I have been on tour!
Not, I hasten to add, the poetry tour of which I dream but a working tour of six cities to promote a most worthy fundraising campaign for research into a horrible disease. It has been good.
We started with a big do in London with a member of the Royal Family and then a quieter but useful media event in Bristol. I like Bristol. Our accommodation was fairly dreadful – like a half-built Crossroads motel - but I really enjoyed dining out in Clifton village, near the wonderful and very high bridge.
Despite being incredibly tired, we had a very pleasant dinner at the Walrus and Woodcutter restaurant, just above the hollow of a hill, and then a drink a pub at the Clifton pub where a jazz-reggae duet was providing ambient sounds.
Students were everywhere. Earlier a group of pretty girls had accosted us in the street dressed as pirates. 'I've cut up my new jeans to be a pirate tonight,' one leered at me. I asked: 'What about tomorrow?' She laughed: 'I'll be a pirate in lectures!'
Then on Sunday, I ventured up to Manchester on a (whisper it) Virgin train which was packed to the gills and charging rip-off prices at the buffet.
The two little Mancunian lads I was seated beside had, between them, three mobile telephones, two Gameboy consoles and two personal stereos. They made a hell of a racket and one of them whinged all journey that he was 'sweaty' but still kept on his shellsuit jacket. I had a headache by the time we eventually rolled into the once great city of Manchester.
It was cold with an eerie ground mist which made it look like Victorian London. The streets of Manchester were almost deserted on a Sunday night. I went to a huge bar, almost empty except for a group of blokes who were drunkenly singing, and, afterwards, had one of the most revolting takeaways I have ever tasted. The next day it was beautifully sunny, although the event I was organising was not a great success.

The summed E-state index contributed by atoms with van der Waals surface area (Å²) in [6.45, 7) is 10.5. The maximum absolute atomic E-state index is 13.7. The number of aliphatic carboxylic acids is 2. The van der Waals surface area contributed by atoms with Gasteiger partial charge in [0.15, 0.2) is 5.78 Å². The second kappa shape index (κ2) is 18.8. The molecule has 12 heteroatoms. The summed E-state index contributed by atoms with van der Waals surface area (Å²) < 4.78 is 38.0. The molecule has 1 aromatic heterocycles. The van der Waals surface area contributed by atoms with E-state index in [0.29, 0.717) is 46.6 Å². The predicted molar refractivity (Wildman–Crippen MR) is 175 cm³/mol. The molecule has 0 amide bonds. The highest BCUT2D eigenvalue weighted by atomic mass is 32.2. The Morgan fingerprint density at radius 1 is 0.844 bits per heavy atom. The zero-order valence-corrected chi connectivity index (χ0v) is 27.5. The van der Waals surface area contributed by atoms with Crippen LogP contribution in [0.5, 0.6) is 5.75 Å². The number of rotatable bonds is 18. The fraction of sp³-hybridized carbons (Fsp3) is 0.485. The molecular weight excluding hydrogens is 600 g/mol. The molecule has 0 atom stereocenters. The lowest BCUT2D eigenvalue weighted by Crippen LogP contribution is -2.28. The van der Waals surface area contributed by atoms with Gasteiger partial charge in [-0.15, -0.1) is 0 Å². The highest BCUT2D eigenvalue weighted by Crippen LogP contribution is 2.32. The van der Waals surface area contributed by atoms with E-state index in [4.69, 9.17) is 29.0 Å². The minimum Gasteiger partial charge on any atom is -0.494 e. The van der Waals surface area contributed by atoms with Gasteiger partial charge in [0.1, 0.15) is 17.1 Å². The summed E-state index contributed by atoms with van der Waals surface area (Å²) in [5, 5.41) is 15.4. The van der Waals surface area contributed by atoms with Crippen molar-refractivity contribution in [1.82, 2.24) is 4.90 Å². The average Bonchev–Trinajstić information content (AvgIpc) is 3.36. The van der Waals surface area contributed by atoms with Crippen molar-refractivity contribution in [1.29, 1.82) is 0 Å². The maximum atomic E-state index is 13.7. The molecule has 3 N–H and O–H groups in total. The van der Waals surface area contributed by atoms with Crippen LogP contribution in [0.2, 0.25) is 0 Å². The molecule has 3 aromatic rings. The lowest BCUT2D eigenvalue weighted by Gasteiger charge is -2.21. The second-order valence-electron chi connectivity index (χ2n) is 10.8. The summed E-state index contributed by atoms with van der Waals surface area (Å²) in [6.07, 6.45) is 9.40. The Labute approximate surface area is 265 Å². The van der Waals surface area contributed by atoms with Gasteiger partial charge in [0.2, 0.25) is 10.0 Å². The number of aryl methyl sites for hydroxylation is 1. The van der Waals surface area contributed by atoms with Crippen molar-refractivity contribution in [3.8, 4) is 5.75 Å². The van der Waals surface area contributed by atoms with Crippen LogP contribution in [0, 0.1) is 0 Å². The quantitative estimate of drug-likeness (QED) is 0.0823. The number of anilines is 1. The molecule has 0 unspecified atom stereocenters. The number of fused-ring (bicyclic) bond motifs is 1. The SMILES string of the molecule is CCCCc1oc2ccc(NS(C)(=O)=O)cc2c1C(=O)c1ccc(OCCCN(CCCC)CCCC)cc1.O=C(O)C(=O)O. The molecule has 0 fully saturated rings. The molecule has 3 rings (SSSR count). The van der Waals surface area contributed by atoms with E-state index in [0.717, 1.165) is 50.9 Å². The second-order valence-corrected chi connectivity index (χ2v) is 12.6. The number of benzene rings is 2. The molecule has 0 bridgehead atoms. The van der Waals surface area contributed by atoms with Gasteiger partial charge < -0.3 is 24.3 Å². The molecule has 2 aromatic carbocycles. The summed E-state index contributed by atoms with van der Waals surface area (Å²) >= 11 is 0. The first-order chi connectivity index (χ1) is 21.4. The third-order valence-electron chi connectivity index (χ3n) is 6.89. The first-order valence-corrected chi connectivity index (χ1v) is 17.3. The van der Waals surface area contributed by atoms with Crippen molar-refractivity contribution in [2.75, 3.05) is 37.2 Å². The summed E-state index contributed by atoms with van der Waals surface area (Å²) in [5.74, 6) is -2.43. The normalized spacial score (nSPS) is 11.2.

Like Liverpool, its glory days are (currently) behind it.
A sad apathy pervades Manchester.
Leeds, on the other hand, was brilliant. Real enthusiasm there; the people were far friendlier. We ate out in a fantastic Indian restaurant called Akbar, where the chefs bring out the meals, and massive nam breads are hung vertically on special holders on the tables. Much Cobra beer was quaffed, and afterwards we played pool at a hilarious pub called Hoagy's, on Eastgate, Leeds. Cracking night!
The following day it was a long drive to Edinburgh. The weather was amazingly fine. Brilliant sunshine all the way. Clearly there had been a deep frost the night before the trees were Lapland white – truly scenic. We lunched in Gretna Green – home of elopement - and then stayed the night in Penicuik, eight miles south of Edinburgh, where there was a brilliant get-together of the Edinburgh University and Penicuik folk clubs.
The work event also went well. I had a look round Edinburgh which seemed to me to be incredibly sunny for the time of year. I have only ever been to Edinburgh previously in August (although 10 times in total) and was intrigued to see what the main comedy venues looked like in February.